OBAAT: One of my takeaways from the series is something the TV show Justified hinted at but didn’t do a lot with: the hills have their share of criminals, but the same proportions of good people can be found there as anywhere else. What’s different from suburbia is the number of people forced into the gray areas of legality due to pressures they have no real control over. Did I come up with that on my own, or is that part of the intent?


CW: You’re spot on. I grew up in a holler in eastern Kentucky where gunfire was as common as sunrises, but you never saw a police car; things got settled in their own way, not in a way that could be confused with being legal, but may have resembled justice. The police were the providence of “town folk,” those who had such exotic providences as sidewalks and streetlights.


But much of this particular chunk of Appalachia is a land of absentee landlords, where for generations the money all left the area via coal trucks and barges, and your fortunes were based entirely on what coal was selling per ton. Coal has been dying a painful death for more than a generation, and fracking took its place but offers a fraction of the jobs, but you still have all these people who’ve been told there was no need for them to go anywhere else, or to push harder than they needed to, because coal would always be there for them. They went all-in on the bet and they’ve lost, and now the struggle becomes how to stand by the Appalachian principle of remaining headstrong and steadfast and not budging an inch when everything under your feet is crumbling. The options aren’t always pretty, but they’re people who’ll do what they think they have to do.


OBAAT: I’ve heard that Jimmy is functionally illiterate and that you actually read everything he “reads” to him. Who does he enjoy listening to most?


CW: Like everyone, Jimmy loved S.A. Cosby’s Blacktop Wasteland and David Heska Wanbli Weiden’s Winter Counts. I also heard he’s looking forward to new Laura McHugh (What’s Done in Darkness) and Heather L. Levy (Walking Through Needles).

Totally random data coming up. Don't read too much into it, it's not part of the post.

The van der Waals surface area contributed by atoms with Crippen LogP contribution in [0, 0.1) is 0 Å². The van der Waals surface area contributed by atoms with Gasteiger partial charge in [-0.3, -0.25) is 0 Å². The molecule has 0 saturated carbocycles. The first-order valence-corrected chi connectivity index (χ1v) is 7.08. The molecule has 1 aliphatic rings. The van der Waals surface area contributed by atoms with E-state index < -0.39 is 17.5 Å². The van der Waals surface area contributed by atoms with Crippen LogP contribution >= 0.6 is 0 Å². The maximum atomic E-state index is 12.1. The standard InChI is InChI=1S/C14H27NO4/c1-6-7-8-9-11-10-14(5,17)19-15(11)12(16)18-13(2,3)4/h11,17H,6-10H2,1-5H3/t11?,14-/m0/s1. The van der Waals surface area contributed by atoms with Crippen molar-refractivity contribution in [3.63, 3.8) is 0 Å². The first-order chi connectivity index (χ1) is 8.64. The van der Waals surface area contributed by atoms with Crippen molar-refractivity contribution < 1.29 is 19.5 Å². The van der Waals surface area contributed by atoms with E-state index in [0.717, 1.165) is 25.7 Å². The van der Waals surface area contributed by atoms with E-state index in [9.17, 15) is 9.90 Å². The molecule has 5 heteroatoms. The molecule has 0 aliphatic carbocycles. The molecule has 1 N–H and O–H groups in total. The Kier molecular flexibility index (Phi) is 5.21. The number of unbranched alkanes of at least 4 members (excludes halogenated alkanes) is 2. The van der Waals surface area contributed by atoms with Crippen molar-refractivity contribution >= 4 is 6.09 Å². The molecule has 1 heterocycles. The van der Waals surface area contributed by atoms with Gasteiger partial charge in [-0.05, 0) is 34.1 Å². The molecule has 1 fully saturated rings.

OBAAT: Illiterate as he is, I understand Jimmy also dictates the books to you for typing and editing. Given your intimate knowledge of his process, who would you say are his strongest influences?


CW: Robert B. Parker is the most obvious; he named the setting for the Malone books “Parker County,” after all, so he’s rather blatant. But he’s fond of folks like Loren Estleman and the Amos Walker novels, Bill Pronzini’s Nameless series, Dennis Lehane, Sara Paretsky, and of course the late Sue Grafton, who was from Louisville. But his biggest influence in a decision to tell stories is probably Ed McBain, who wrote the 87th Precinct novels so well for so long.


OBAAT: You and I met at Bouchercon in Dallas. I never did catch up with Jimmy, though I have it on good authority the hotel bartender had strict orders not to serve him. What’s it like playing Remington Steele for James D.F. Hannah?


CW: It’s like an especially awkward marriage where you become comfortable answering to another man’s name.


OBAAT: What are you and Jimmy working on now?


CW: We’re hoping to have the sixth Henry Malone book out early next year, and we’re also working on a stand-alone 70s crime novel set in Kentucky, because it’s always good to write what you know.


Austin S. Camacho said...

So THIS is where P.I novels are going. Good article with a great writer. And now that I know this much, James you have GOT to join us at the Creatures, Crimes & Creativity Con. :-)

Dana King said...

I'm working on him.